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by Health By Principle

Are Multivitamins Effective?


By Rachel Welch 


Multivitamins are commonly marketed as a seemingly convenient option for daily nutrition. But, many people may not be aware of their actual lack of efficacy. Is it possible that multivitamins may not be as convenient as they seem?



What Are Multivitamins? 

Multi-vitamins are what the name suggests: multiple vitamins/supplements in one pill. Many people have chosen multivitamins over the years, because they claim to offer the various benefits of different nutrients in one pill, versus needing to take a handful or assortment of individual pills every day. It’s easy to see how this could be an appealing concept, but “easy” is not always effective.  



Multivitamins, Broken Down 

First, let’s dive into some of the common individual vitamins that are often present in popular multivitamins.  


Vitamin B 

Vitamin B is a widely beneficial nutrient that serves our bodies in various ways. From helping with skin and hair health, to energy levels, and beyond, vitamin B is a necessary nutrient, and one that many people choose to get from supplements. Most likely, you have heard of the importance of vitamin B complex, which often contains a variety of B vitamins 1, 2, 3, 5, 6, 7, 9, and 12. All of these provide a different benefit, and together give our bodies much of what they need.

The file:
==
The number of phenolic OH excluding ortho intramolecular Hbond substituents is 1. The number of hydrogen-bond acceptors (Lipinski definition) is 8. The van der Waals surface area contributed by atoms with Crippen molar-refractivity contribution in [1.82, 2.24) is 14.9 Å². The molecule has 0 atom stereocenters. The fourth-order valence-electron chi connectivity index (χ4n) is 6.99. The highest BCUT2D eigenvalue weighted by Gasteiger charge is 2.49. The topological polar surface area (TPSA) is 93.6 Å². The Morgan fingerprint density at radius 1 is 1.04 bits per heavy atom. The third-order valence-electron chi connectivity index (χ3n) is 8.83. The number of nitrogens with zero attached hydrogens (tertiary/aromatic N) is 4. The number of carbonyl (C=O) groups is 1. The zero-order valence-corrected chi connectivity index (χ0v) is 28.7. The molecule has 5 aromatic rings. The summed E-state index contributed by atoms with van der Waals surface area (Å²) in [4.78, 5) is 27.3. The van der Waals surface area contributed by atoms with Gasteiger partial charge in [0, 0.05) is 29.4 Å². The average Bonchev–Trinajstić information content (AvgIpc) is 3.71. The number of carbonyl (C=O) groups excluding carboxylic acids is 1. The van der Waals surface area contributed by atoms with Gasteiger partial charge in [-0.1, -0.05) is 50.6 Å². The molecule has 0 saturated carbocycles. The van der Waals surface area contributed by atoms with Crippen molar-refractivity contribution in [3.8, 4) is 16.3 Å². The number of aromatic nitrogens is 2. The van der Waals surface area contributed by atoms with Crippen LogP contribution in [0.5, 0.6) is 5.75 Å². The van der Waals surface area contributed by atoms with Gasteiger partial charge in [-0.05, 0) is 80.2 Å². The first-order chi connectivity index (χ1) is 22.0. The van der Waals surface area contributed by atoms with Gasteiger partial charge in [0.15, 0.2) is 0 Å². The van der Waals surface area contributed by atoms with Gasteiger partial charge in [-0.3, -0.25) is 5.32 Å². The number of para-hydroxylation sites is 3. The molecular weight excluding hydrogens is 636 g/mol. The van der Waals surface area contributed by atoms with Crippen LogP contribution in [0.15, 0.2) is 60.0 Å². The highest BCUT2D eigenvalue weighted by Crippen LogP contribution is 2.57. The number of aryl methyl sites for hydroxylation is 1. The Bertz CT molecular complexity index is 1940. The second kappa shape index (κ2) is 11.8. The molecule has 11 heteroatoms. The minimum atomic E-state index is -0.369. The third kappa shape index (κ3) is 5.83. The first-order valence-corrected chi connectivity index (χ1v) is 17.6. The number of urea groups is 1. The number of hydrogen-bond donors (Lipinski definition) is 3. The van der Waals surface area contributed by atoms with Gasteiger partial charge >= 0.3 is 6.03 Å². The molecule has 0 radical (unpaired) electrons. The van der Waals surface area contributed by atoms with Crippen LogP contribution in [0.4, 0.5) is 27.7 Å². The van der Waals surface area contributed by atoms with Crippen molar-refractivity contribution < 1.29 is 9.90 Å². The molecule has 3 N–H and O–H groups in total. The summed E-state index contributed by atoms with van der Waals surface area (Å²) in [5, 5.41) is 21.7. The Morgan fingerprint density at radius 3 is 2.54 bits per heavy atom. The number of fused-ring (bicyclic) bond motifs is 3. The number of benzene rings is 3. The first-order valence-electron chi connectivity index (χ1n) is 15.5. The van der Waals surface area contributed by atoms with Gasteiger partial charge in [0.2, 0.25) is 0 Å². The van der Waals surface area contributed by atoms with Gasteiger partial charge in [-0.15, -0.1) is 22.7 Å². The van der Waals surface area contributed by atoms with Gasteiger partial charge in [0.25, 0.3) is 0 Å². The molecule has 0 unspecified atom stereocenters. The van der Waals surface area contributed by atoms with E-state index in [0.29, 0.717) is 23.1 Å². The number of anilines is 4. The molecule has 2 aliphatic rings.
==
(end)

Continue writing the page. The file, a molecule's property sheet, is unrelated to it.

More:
Vitamin B12, however, is unique in that it actually copies the functions of other vitamin B forms, and also has its own benefits. Red blood cell formation, neurological function, and DNA synthesis are all specifically supported by vitamin B12. 

A deficiency in vitamin B has the potential to cause a number of unpleasant neurological symptoms, such as vision problems, memory loss, and the feeling of pins and needles (paraesthesia.) In addition, a vitamin B deficiency can lead to loss of physical coordination, difficulty speaking, and in severe cases, damage to parts of the nervous system. 


Vitamin A 

Vitamin A is a fat-soluble nutrient that our bodies use to maintain good eyesight, healthy pregnancy and breastfeeding, and healthy aging. Vitamin A often comes in the form of beta carotene, retinyl palmitate, or retinyl acetate, which are commonly used in multivitamins.  

Many people choose to reach for vitamin A supplements to help maintain a healthy immune system, and this is why they usually appear within the multivitamins that are commonly marketed and purchased.  


Vitamin D: 

Vitamin D is the helpful, sunshine vitamin that many of us need more of! This nutrient helps to maintain mood, can alleviate the negative effects of some mental health disorders, and helps with our skin and energy production.  

With so much of the population deficient in vitamin D, it is not surprising that many people choose to take a supplement to get their levels where they need to be. This makes vitamin D yet another popular addition to many multivitamins.  


Omega-3 Oil: 

Additionally, omega-3 oil is commonly supplemented. This is because of their anti-inflammatory benefits, support for healthy nails, hair, and skin, and heart health properties.  

Omega-3 may occasionally show up in a multivitamin also, as it is one that many people see fit to add to their supplement regimen.  



So what’s the problem with multivitamins? 

In order to explain why multivitamins are ineffective, we first have to explain something called MTHFR.  

What is MTHFR? 

MTHFR stands for methylenetetrahydrofolate reductase, which is a gene in the human body. This gene gives the body instructions about how to process folate, thus being able to make DNA and protein modifications. These instructions allow the body to create the MTHFR protein which is important in the body’s ability to process folate.